College Gymnastics: Hofmann finds time is her ally
She's an All-American on the floor. She flips and twists on the balance beam so confidently she must be oblivious to its 4-inch width. She throws a roundoff half on the horse, and a front pike off the vault as effortlessly as you enjoy your cereal in the morning.
Gritt Hofmann, Utah's senior who was granted an extra year of eligibility by the NCAA for medical hardship, is believed to be the oldest gymnast to ever compete at the collegiate level.
"Grandma Gritty," the 25-year-old calls herself with a twisted grin, knowing that description fits her only in the way it rhymes with her name.
She isn't just getting through her fifth year as some insignificant contributor on one of the nation's top teams. Instead, she's treating her extra season with newfound enthusiasm and determination, and nailing some of the team's best scores in the process.
"I'm at a loss for words," Utah coach Greg Marsden said. "She has, at 25 years old, brought a new level of gymnastics and commitment to the sport. She is on a different level than she used to be."
With the exception of one goof, the German has scored 9.7 or higher in all of her performances this year. The one mistake she made, a botched floor pass in Utah's home opener, was called a fluke by Marsden. Hofmann tried to change what she was going to do midway through the routine and couldn't pull it off.
"It's a little bit sad she doesn't go all-around, because she doesn't get the respect she deserves," Marsden said. "But right now, if you look at what she has done, she is my best competitor."
Hofmann doesn't compete on the uneven bars because of an old shoulder injury. It's a reminder that it's surprising she was able to get through four years of competition, much less an extra season.
Her earlier years were marred by injuries to her lower back, wrist and shoulder. Before college, she suffered a mysterious back ailment similar to the one that made teammate Rachel Tidd retire this season.
Hofmann stopped doing gymnastics for a year and was checked into a rehab hospital in Berlin for daily treatments. Finally, a doctor in Munich gave her some injections in her back that relieved the pain.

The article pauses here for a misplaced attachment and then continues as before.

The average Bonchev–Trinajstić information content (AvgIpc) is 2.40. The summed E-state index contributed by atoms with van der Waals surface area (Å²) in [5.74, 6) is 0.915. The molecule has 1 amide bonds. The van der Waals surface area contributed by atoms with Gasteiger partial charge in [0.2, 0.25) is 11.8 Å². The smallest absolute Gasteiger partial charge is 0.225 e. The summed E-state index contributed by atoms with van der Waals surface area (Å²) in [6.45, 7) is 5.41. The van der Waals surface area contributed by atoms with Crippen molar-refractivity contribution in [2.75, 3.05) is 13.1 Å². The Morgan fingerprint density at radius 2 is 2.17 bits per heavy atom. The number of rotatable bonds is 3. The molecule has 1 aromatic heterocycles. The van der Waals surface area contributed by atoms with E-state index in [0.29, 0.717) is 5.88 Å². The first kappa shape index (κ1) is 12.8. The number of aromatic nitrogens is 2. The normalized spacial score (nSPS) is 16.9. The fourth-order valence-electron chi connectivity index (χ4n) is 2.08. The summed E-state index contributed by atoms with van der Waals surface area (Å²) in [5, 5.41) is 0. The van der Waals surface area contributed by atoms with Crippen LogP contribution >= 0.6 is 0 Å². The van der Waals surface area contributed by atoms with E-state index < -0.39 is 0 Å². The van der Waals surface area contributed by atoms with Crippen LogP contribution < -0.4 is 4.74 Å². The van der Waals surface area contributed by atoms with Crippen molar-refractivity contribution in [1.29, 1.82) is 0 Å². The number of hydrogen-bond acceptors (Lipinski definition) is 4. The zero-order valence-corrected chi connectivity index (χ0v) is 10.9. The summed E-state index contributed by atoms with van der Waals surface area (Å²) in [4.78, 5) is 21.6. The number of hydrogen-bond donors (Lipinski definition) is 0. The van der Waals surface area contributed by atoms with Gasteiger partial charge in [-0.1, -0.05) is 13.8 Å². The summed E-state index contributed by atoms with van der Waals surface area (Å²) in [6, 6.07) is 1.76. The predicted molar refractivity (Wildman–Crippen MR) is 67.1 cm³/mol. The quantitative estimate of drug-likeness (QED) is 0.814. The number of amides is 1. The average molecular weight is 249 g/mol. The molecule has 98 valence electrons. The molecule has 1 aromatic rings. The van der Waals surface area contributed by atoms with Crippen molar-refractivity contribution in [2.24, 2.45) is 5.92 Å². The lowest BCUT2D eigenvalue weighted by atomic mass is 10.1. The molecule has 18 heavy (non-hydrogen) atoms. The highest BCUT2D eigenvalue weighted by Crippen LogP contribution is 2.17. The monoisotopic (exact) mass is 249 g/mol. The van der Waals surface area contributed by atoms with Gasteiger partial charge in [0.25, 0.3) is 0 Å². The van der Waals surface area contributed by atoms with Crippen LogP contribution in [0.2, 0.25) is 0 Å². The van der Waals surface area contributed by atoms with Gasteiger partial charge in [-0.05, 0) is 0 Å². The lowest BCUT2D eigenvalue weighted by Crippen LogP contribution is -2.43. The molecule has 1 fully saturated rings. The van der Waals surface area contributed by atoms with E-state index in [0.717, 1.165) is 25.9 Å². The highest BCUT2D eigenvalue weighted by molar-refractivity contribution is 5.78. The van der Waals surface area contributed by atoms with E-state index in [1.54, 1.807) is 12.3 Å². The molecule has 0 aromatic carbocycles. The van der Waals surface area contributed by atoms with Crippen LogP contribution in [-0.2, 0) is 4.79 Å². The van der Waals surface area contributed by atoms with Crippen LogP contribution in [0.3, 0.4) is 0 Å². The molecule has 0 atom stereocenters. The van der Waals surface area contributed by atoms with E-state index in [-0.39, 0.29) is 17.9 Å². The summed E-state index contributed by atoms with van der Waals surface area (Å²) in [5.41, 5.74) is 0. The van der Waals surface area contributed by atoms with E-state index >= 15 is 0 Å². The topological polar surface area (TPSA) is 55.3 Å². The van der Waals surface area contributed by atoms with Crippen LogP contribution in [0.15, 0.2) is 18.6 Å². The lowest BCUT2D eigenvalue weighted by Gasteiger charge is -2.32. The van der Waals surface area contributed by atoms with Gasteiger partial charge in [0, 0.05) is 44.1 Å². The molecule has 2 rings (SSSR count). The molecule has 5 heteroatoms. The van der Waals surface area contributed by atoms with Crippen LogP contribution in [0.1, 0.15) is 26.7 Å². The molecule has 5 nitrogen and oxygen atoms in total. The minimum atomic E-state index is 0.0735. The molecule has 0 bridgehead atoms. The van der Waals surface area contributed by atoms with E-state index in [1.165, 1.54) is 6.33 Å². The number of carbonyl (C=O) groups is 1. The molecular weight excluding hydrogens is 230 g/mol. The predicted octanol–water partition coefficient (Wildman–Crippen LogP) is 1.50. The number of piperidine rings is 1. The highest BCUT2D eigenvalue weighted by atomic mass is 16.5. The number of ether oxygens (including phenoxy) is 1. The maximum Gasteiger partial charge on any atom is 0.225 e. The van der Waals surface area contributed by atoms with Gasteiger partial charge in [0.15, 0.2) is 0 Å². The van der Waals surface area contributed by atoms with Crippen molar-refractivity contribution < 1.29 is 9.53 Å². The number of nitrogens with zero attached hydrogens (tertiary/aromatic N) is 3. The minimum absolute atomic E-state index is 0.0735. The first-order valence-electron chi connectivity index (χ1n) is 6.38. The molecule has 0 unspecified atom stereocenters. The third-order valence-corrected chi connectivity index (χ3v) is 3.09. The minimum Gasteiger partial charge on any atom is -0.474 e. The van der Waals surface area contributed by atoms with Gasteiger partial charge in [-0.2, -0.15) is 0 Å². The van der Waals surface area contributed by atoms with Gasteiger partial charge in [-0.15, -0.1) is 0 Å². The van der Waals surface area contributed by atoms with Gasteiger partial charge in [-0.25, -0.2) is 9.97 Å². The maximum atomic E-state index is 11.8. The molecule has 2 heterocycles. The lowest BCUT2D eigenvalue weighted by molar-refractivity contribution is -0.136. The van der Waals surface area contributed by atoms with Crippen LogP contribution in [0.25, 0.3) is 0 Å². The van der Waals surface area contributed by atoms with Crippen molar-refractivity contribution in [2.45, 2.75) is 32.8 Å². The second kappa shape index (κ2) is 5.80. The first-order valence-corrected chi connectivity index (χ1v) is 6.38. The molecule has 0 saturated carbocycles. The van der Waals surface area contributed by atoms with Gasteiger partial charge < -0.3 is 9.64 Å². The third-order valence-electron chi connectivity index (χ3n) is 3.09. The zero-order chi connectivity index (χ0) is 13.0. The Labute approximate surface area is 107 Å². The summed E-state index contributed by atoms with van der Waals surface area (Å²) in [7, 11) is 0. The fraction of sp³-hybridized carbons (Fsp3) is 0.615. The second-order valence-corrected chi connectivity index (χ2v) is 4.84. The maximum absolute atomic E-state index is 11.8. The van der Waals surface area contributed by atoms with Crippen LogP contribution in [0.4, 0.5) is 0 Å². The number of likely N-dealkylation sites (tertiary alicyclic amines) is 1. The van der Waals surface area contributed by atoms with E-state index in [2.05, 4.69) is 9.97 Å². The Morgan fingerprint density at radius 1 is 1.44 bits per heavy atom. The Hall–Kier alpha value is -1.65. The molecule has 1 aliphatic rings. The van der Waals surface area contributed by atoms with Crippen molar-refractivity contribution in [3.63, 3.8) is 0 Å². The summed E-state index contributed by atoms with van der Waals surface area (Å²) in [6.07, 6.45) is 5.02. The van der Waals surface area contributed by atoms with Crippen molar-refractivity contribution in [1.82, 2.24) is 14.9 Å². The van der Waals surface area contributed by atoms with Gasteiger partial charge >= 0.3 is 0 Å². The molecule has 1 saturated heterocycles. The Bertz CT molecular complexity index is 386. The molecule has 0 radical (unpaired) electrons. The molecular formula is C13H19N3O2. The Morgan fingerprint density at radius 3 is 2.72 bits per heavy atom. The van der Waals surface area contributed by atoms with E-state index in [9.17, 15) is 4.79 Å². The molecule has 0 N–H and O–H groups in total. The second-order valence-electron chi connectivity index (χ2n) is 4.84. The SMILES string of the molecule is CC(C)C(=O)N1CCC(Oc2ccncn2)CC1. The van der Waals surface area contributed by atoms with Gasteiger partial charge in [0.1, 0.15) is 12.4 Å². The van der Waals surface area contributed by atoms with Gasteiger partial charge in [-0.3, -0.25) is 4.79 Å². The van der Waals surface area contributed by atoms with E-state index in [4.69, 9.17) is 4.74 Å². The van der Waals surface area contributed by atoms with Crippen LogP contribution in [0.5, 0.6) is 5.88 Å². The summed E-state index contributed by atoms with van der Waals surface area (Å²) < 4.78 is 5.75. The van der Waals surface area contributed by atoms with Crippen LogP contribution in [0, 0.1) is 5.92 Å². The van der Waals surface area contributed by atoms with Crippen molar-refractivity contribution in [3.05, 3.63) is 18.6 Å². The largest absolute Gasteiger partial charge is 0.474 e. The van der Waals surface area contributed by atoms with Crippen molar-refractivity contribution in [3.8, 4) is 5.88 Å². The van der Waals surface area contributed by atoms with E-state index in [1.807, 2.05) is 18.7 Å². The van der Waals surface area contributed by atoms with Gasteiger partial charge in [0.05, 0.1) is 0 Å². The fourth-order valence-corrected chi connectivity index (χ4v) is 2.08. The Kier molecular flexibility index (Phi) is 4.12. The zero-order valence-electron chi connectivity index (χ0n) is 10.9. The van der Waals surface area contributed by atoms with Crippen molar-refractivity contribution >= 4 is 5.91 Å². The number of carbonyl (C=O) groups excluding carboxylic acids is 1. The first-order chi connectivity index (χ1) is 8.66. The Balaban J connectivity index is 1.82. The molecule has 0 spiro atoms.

"We were thinking it would never get better," she said.
Another back injury cut her freshman season short after just one meet, the reason the NCAA was willing to extend her eligibility.
Hip and back injuries plagued her junior year, and last season, she competed in several meets with a broken finger and sore wrist.
Still, she was a solid contributor, especially on the floor, where she placed 10th at the 2005 NCAA Championships.
Before he petitioned the NCAA for the fifth year, Marsden discussed the possibility with Hofmann. She was for it, although it meant juggling her class schedule and delaying her wedding for a year.
"If I could compete for two more years, I would," Hofmann said.
Shortly after the 2005 season ended, Hofmann had surgery on her right wrist to repair the cartilage causing her pain.
"I don't even know what they did," she said. "I just told them to fix it."
They did, and Hofmann fixed herself in the process. Afraid the injury was going to set her back, Hofmann did some extra conditioning work, often working out late at night when she was finished with her internship duties in interior design.
"It was hard, doing it when I should be at home," she said. "But I was scared I'd be way behind."
The extra work has put her in the middle of her best season yet. It couldn't have happened in a better year, either, with the Utes lacking depth in several events.
"She used to be just a contributor on floor, and occasionally help on beam or vault," Marsden said. "Now she's as strong on those events as floor. I had no idea the degree she'd come back. She is in the best shape of her life."
Hofmann is stronger mentally, too, exhibiting more leadership than in the past.
"I've always thought highly of Gritt," sophomore Jessica Duke said. "But she is stronger than she's ever been in the gym and as a leader. She's taken an extra step."
SUU at Utah
FRIDAY, 7 p.m.